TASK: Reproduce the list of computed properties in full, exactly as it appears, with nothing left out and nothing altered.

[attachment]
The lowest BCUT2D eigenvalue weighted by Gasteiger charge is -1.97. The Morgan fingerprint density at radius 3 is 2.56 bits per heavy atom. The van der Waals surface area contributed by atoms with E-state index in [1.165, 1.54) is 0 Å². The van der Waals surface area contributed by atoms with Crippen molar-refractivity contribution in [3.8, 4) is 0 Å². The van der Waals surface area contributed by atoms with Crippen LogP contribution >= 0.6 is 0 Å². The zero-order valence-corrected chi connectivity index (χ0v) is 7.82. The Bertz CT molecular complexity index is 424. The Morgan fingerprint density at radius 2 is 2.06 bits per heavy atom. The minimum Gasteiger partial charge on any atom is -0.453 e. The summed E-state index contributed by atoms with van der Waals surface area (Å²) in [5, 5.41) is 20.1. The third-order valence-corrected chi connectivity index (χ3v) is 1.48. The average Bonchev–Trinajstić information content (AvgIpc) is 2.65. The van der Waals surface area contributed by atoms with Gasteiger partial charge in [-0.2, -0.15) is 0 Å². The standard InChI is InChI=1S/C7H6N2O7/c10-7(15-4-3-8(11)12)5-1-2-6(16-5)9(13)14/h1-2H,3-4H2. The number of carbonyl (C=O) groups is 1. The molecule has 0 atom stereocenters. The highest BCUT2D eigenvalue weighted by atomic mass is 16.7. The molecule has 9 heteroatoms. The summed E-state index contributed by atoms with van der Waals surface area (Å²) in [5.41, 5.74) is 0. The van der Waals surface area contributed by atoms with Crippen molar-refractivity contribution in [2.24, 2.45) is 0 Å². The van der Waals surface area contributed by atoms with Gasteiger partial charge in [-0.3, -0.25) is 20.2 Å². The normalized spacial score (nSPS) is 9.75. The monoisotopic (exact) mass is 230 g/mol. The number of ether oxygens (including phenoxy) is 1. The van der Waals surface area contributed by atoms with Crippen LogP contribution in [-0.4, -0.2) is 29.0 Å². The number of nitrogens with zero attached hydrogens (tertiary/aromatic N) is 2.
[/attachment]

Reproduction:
The lowest BCUT2D eigenvalue weighted by Gasteiger charge is -1.97. The Morgan fingerprint density at radius 3 is 2.56 bits per heavy atom. The van der Waals surface area contributed by atoms with E-state index in [1.165, 1.54) is 0 Å². The van der Waals surface area contributed by atoms with Crippen molar-refractivity contribution in [3.8, 4) is 0 Å². The van der Waals surface area contributed by atoms with Crippen LogP contribution >= 0.6 is 0 Å². The zero-order valence-corrected chi connectivity index (χ0v) is 7.82. The Bertz CT molecular complexity index is 424. The Morgan fingerprint density at radius 2 is 2.06 bits per heavy atom. The minimum Gasteiger partial charge on any atom is -0.453 e. The summed E-state index contributed by atoms with van der Waals surface area (Å²) in [5, 5.41) is 20.1. The third-order valence-corrected chi connectivity index (χ3v) is 1.48. The average Bonchev–Trinajstić information content (AvgIpc) is 2.65. The van der Waals surface area contributed by atoms with Gasteiger partial charge in [-0.2, -0.15) is 0 Å². The standard InChI is InChI=1S/C7H6N2O7/c10-7(15-4-3-8(11)12)5-1-2-6(16-5)9(13)14/h1-2H,3-4H2. The number of carbonyl (C=O) groups is 1. The molecule has 0 atom stereocenters. The highest BCUT2D eigenvalue weighted by atomic mass is 16.7. The molecule has 9 heteroatoms. The summed E-state index contributed by atoms with van der Waals surface area (Å²) in [5.41, 5.74) is 0. The van der Waals surface area contributed by atoms with Crippen molar-refractivity contribution in [2.24, 2.45) is 0 Å². The van der Waals surface area contributed by atoms with Gasteiger partial charge in [-0.3, -0.25) is 20.2 Å². The normalized spacial score (nSPS) is 9.75. The monoisotopic (exact) mass is 230 g/mol. The number of ether oxygens (including phenoxy) is 1. The van der Waals surface area contributed by atoms with Crippen LogP contribution in [-0.4, -0.2) is 29.0 Å². The number of nitrogens with zero attached hydrogens (tertiary/aromatic N) is 2.